Groupthink: Being a Part of the In-Group
Using the following information about Groupthink, create a Concept Map demonstrating what Groupthink is and what different aspects of society it might affect or has affected . Include, for example, political life, religious life, a major corporation, the media, historical events.
Your map should include how a person or leader might avoid groupthink.
Your map should include information from texts you have read, current events you know about, and experiences you have had with groupthink.
Then, using your Concept Map, each person in your group should write one paragraph about Groupthink as it is detailed by the Map. Before your group begins to write their individual paragraphs, the group needs to organize their thoughts and divide the information logically.
Groupthink occurs when a homogenous highly cohesive group is so concerned with maintaining unanimity that they fail to evaluate all their alternatives and options. Groupthink members see themselves as part of an in-group working against an outgroup opposed to their goals. You can tell if a group suffers from groupthink if it:
overestimates its invulnerability or high moral stance,
collectively rationalizes the decisions it makes,
demonizes or stereotypes outgroups and their leaders,
has a culture of uniformity where individuals censor themselves and others so that the facade of group unanimity is maintained, and
contains members who take it upon themselves to protect the group leader by keeping information, theirs or other group members', from the leader.
Groups engaged in groupthink tend to make faulty decisions when compared to the decisions that could have been reached using a fair, open, and rational decision-making process. Groupthinking groups tend to:
fail to adequately determine their objectives and alternatives,
fail to adequately assess the risks associated with the group's decision,
fail to cycle through discarded alternatives to reexamine their worth after a majority of the group discarded the alternative,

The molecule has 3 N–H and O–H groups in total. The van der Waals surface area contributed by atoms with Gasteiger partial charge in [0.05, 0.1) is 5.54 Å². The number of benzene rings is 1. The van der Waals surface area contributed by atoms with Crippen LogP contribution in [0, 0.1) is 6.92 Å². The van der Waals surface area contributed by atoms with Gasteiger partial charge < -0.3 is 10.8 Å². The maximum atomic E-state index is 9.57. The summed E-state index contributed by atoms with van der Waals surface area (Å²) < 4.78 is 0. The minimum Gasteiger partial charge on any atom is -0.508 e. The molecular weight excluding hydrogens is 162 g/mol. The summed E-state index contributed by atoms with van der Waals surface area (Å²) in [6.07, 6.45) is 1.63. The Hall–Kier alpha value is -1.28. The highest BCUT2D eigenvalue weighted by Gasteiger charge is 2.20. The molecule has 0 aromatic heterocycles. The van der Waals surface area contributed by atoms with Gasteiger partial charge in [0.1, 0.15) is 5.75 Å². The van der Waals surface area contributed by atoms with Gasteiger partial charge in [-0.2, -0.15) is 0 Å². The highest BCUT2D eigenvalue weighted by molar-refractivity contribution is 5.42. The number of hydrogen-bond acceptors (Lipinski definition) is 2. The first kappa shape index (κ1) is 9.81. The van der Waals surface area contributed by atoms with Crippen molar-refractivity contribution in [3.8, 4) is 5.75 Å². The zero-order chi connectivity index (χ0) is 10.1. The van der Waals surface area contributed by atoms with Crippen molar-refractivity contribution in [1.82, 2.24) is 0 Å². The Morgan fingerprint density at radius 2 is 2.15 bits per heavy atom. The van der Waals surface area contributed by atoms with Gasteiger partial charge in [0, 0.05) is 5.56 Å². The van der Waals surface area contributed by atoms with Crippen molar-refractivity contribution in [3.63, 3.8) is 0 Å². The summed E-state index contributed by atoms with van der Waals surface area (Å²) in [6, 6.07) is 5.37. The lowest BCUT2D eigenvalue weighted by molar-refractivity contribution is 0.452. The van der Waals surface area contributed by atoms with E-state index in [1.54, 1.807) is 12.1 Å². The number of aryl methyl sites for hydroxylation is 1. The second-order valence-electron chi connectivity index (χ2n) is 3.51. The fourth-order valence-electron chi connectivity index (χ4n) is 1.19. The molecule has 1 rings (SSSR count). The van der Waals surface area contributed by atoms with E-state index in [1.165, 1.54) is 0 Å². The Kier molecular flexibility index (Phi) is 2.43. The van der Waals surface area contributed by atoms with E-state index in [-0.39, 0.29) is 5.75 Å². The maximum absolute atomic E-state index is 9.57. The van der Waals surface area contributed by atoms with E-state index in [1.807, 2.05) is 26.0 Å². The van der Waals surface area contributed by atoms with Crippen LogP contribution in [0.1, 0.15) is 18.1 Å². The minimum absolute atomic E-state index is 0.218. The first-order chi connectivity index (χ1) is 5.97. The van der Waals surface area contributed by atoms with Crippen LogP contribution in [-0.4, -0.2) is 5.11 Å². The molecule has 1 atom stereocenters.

not seek expert advice,
select and use only information that supports their position and conclusions, and
does not make contingency plans in case their decision and resulting actions fail.
Group leaders can prevent groupthink by:
encouraging members to raise objections and concerns;
refraining from stating their preferences at the onset of the group's activities;
allowing the group to be independently evaluated by a separate group with a different leader;
splitting the group into sub-groups, each with different chairpersons, to separately generate alternatives, then bringing the sub-groups together to hammer out differences;
allowing group members to get feedback on the group's decisions from their own constitutents;
seeking input from experts outside the group;
assigning one or more members to play the role of the devil's advocate;
requiring the group to develop multiple scenarios of events upon which they are acting, and contingencies for each scenario; and
calling a meeting after a decision consensus is reached in which all group members are expected to critically review the decision before final approval is given.
Janis, I. (1972). Victims of Groupthink. Boston, MA: Houghton Mifflin. Janis, I. (1982).
Groupthink: Psychological studies of policy decisions and fiascoes. Boston, MA: Houghton Mifflin.
Texts and Ideas to Explore
The Crucible Arthur Miller
Islamophobia (pre and post September 11, 2001)
The Story of Rosa Parks and the Montgomery Bus Boycott Revisited, from Should We Burn Babar? Herbert Kohl, 1995.